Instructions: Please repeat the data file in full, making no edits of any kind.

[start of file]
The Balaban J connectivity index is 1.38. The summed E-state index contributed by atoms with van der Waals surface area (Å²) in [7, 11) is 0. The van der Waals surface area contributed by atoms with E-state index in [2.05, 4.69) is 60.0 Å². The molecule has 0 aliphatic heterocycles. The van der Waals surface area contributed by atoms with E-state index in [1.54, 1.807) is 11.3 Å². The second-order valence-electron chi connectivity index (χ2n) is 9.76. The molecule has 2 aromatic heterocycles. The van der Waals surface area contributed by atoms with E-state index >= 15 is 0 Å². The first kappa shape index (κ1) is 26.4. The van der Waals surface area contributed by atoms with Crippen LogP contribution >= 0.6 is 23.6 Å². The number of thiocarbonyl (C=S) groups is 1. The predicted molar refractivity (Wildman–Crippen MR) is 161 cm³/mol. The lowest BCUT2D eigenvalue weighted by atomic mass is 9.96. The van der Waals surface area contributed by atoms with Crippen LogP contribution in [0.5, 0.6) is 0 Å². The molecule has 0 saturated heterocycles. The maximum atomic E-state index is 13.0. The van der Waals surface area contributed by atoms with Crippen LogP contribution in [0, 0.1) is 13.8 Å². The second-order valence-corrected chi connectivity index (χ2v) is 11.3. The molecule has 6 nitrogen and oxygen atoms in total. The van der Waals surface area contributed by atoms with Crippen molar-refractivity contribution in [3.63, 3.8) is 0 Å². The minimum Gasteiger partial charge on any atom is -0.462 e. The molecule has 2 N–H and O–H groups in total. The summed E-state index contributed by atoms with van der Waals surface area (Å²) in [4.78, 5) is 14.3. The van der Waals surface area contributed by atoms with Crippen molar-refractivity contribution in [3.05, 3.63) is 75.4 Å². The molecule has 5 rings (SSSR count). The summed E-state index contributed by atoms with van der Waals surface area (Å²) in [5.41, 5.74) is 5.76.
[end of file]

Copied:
The Balaban J connectivity index is 1.38. The summed E-state index contributed by atoms with van der Waals surface area (Å²) in [7, 11) is 0. The van der Waals surface area contributed by atoms with E-state index in [2.05, 4.69) is 60.0 Å². The molecule has 0 aliphatic heterocycles. The van der Waals surface area contributed by atoms with E-state index in [1.54, 1.807) is 11.3 Å². The second-order valence-electron chi connectivity index (χ2n) is 9.76. The molecule has 2 aromatic heterocycles. The van der Waals surface area contributed by atoms with E-state index >= 15 is 0 Å². The first kappa shape index (κ1) is 26.4. The van der Waals surface area contributed by atoms with Crippen LogP contribution >= 0.6 is 23.6 Å². The number of thiocarbonyl (C=S) groups is 1. The predicted molar refractivity (Wildman–Crippen MR) is 161 cm³/mol. The lowest BCUT2D eigenvalue weighted by atomic mass is 9.96. The van der Waals surface area contributed by atoms with Crippen LogP contribution in [0.5, 0.6) is 0 Å². The molecule has 0 saturated heterocycles. The maximum atomic E-state index is 13.0. The van der Waals surface area contributed by atoms with Crippen LogP contribution in [0, 0.1) is 13.8 Å². The second-order valence-corrected chi connectivity index (χ2v) is 11.3. The molecule has 6 nitrogen and oxygen atoms in total. The van der Waals surface area contributed by atoms with Crippen molar-refractivity contribution in [3.63, 3.8) is 0 Å². The minimum Gasteiger partial charge on any atom is -0.462 e. The molecule has 2 N–H and O–H groups in total. The summed E-state index contributed by atoms with van der Waals surface area (Å²) in [4.78, 5) is 14.3. The van der Waals surface area contributed by atoms with Crippen molar-refractivity contribution in [3.05, 3.63) is 75.4 Å². The molecule has 5 rings (SSSR count). The summed E-state index contributed by atoms with van der Waals surface area (Å²) in [5.41, 5.74) is 5.76.